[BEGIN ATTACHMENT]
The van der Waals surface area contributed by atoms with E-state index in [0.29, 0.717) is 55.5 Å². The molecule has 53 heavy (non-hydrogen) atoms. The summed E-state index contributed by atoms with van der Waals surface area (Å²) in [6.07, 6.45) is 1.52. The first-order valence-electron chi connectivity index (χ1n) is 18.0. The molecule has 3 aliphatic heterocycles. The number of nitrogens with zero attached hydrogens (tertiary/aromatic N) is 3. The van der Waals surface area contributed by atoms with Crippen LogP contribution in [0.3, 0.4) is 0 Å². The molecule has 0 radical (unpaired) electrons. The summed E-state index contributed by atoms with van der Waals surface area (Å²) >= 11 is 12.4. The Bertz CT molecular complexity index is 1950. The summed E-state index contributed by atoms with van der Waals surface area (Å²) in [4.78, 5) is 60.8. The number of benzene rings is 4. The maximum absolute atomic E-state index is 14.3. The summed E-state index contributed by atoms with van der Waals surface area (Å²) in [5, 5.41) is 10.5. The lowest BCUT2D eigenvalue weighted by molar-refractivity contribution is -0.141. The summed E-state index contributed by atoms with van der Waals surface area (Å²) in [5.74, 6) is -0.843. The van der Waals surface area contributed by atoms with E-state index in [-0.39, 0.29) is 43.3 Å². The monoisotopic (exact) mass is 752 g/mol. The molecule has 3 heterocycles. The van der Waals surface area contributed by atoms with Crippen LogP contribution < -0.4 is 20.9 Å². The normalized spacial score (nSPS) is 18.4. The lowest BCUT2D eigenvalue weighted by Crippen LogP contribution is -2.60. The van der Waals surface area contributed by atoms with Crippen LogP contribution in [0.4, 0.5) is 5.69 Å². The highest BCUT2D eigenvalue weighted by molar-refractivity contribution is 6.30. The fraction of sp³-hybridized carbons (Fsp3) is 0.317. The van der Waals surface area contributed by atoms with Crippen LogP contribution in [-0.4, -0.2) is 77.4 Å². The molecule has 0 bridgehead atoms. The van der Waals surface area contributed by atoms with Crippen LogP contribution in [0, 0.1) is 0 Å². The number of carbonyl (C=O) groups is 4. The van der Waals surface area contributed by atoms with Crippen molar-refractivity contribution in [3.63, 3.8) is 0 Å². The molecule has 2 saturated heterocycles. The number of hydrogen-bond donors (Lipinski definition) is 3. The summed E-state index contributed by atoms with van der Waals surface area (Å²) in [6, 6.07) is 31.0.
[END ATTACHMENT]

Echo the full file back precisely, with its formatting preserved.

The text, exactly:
The van der Waals surface area contributed by atoms with E-state index in [0.29, 0.717) is 55.5 Å². The molecule has 53 heavy (non-hydrogen) atoms. The summed E-state index contributed by atoms with van der Waals surface area (Å²) in [6.07, 6.45) is 1.52. The first-order valence-electron chi connectivity index (χ1n) is 18.0. The molecule has 3 aliphatic heterocycles. The number of nitrogens with zero attached hydrogens (tertiary/aromatic N) is 3. The van der Waals surface area contributed by atoms with Crippen LogP contribution in [0.3, 0.4) is 0 Å². The molecule has 0 radical (unpaired) electrons. The summed E-state index contributed by atoms with van der Waals surface area (Å²) >= 11 is 12.4. The Bertz CT molecular complexity index is 1950. The summed E-state index contributed by atoms with van der Waals surface area (Å²) in [4.78, 5) is 60.8. The number of benzene rings is 4. The maximum absolute atomic E-state index is 14.3. The summed E-state index contributed by atoms with van der Waals surface area (Å²) in [5, 5.41) is 10.5. The lowest BCUT2D eigenvalue weighted by molar-refractivity contribution is -0.141. The summed E-state index contributed by atoms with van der Waals surface area (Å²) in [5.74, 6) is -0.843. The van der Waals surface area contributed by atoms with E-state index in [-0.39, 0.29) is 43.3 Å². The monoisotopic (exact) mass is 752 g/mol. The molecule has 3 heterocycles. The van der Waals surface area contributed by atoms with Crippen LogP contribution < -0.4 is 20.9 Å². The normalized spacial score (nSPS) is 18.4. The lowest BCUT2D eigenvalue weighted by Crippen LogP contribution is -2.60. The van der Waals surface area contributed by atoms with Crippen LogP contribution in [0.4, 0.5) is 5.69 Å². The highest BCUT2D eigenvalue weighted by molar-refractivity contribution is 6.30. The fraction of sp³-hybridized carbons (Fsp3) is 0.317. The van der Waals surface area contributed by atoms with Crippen LogP contribution in [-0.4, -0.2) is 77.4 Å². The molecule has 0 bridgehead atoms. The van der Waals surface area contributed by atoms with Crippen LogP contribution in [0, 0.1) is 0 Å². The number of carbonyl (C=O) groups is 4. The van der Waals surface area contributed by atoms with Crippen molar-refractivity contribution in [3.63, 3.8) is 0 Å². The molecule has 2 saturated heterocycles. The number of hydrogen-bond donors (Lipinski definition) is 3. The summed E-state index contributed by atoms with van der Waals surface area (Å²) in [6, 6.07) is 31.0.